Using OpenLDAP For Authentication

Monday, 24 June 2002, 10:32 AM EST

User authentication for logins is generally a no brainer. You setup users on the local system and off you go... nothing to it. However, if you're on a LAN and you want to have a centralized "repository" of users, you will likely be looking at some method of distributing user information across the LAN. This has a few distinct advantages, the primary being all user authentication is centralized. This means that users have the same password on each system in the LAN, and if they change their password, the password is seamlessly changed everywhere. This provides the advantage of giving consistency to user authentication on the LAN. Users retain the same userid, groupid, password, and other information. This can be problematic if you assign users different levels of access on different machines, but if you permit the same access on all systems, this is an easy way to do it. Regardless, with sudo, you can fine-tune privileged access on a host-by-host basis as well.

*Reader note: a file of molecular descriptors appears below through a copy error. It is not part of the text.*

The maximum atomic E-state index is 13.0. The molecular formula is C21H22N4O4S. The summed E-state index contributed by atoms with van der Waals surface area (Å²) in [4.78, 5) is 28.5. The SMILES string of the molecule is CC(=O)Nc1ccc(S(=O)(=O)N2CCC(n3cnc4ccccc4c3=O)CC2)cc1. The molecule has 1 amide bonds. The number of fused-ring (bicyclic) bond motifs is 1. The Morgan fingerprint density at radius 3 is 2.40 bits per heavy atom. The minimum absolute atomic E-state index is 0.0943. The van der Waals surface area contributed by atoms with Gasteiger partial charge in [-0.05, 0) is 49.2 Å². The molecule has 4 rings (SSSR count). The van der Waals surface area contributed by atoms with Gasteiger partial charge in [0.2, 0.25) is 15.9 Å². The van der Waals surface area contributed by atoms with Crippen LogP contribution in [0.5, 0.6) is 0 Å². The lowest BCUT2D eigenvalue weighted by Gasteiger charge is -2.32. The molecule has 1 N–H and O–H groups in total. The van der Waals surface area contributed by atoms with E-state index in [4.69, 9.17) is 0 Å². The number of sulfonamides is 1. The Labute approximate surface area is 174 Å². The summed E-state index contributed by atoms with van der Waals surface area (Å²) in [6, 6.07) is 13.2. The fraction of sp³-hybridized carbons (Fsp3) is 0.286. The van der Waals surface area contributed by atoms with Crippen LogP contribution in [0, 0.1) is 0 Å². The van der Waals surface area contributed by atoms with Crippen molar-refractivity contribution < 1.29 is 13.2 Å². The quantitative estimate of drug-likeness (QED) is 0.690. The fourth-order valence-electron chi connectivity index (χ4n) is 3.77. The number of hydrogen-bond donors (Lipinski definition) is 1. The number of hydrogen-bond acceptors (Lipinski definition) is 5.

Traditionally, NIS (Network Information Services, aka YP (Yellow Pages)) was used to provide this sort of information. NIS is an RPC-based protocol similar to NFS. And while NIS may work well enough in most cases, it doesn't work well in all cases (personal experience here has shown NIS to be anything but reliable). However, there is another choice, and that choice is LDAP. Mandrake Linux provides OpenLDAP and this is the starting block of what is required for a distributed authentication system.

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